Evaluations For Acute and Chronic Back Pain

Relieving Back Pain Begins With An Accurate Diagnosis

More than 80% of Americans suffer from low back pain at some point in their lives. Acute back pain, that is pain that occurs suddenly due to strain, trauma, overuse or mechanical dysfunction, usually subsides with proper rest and appropriate physical therapy within days or weeks.

Acute low back pain is most often caused by tight or strained muscles and ligaments, injured facet joints, osteoarthritis, disc herniation or degeneration, and spinal stenosis. Symptoms can range from abnormal stiffness and backache to spasms and sharp, shooting pain that may travel through the buttocks and hips and down into the legs (sciatica). In less common cases, acute back pain is caused by benign or malignant tumors, infection, fracture, or a rare but serious disease known as cauda equina syndrome, a disorder of the nerve roots at the base of the spine. These less common causes need to be treated quickly in order to prevent serious, often permanent, damage to the lumbar spine.

Discovering the actual cause of back pain is the first step in eliminating a serious cause and developing appropriate treatment. And though most acute back pain will subside on its own, when left untreated acute pain can lead to chronic (recurring) problems.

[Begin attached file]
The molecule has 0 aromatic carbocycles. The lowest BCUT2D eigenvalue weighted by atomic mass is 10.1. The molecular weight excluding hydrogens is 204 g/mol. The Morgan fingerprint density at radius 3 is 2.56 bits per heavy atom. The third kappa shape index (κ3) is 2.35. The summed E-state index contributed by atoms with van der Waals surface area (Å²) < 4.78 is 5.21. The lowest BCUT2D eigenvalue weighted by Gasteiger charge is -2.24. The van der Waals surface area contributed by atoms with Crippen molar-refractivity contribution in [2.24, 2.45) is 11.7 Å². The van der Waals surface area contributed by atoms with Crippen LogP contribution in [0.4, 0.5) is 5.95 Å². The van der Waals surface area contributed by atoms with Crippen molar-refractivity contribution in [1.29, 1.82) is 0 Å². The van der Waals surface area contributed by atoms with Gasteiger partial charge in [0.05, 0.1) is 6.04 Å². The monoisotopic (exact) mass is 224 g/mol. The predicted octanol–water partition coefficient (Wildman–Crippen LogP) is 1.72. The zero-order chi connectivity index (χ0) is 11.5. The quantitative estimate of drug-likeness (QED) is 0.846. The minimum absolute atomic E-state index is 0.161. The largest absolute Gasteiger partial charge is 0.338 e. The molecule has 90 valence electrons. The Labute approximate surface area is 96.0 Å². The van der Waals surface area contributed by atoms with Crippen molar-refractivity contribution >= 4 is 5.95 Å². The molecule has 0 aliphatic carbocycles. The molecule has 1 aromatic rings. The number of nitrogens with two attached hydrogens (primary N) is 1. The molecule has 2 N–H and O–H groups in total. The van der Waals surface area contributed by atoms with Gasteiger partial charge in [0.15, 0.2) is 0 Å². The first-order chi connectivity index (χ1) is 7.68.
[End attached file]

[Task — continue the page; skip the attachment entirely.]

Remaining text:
At FMI, our doctors are experts in leading-edge diagnostic exams and technologies to help isolate and identify the causes of acute and chronic low back pain, including:

  • A thorough medical examination – Your FMI doctor will ask you a series of questions to help determine the cause and source of your back pain. He or she will also perform a series of mechanical tests to assess the location and severity of your condition, and help identify or eliminate possible causes that demand immediate treatment to prevent permanent dysfunction.
  • X-ray – X-rays show detailed views of the bones and help determine if osteoarthritis, spinal stenosis or fracture is present.
  • Magnetic resonance imaging – MRI provides crisp images of both bones and soft tissues, including muscles, ligaments, tendons and nerves/nerve roots. MRI can help your doctor identify inflammation, infection, tumors, abscesses and impinged nerves.
  • Computed tomography – CT (referral) provides a three-dimensional view of the spine and related bones. It can offer more detailed imaging than X-ray, and can be especially helpful in diagnosing disc herniation, stenosis, tumors/cysts and other problems. 
  • Blood and other safe and effective tests that measure inflammation, infection and/or genetic markers

Nonsurgical Interventional Treatment for Chronic Back Pain

When rest, medication, physical therapy and other conservative approaches are not enough to get rid of chronic back pain, your FMI doctor can consult with your doctor to help devise a nonsurgical treatment plan to assist in providing relief. Options include:

  • Epidural injection – This method involves injecting an anti-inflammatory steroid medication into space(s) in the spine to decrease swelling and calm nerves.
  • Nerve block – Once a particular nerve or collection of nerves has been determined to be a source of pain, your FMI doctor can inject it with a local anesthetic to numb the nerve(s).
  • Facet block – Similar to a nerve block, but injections are placed within the joints between the spinal bones.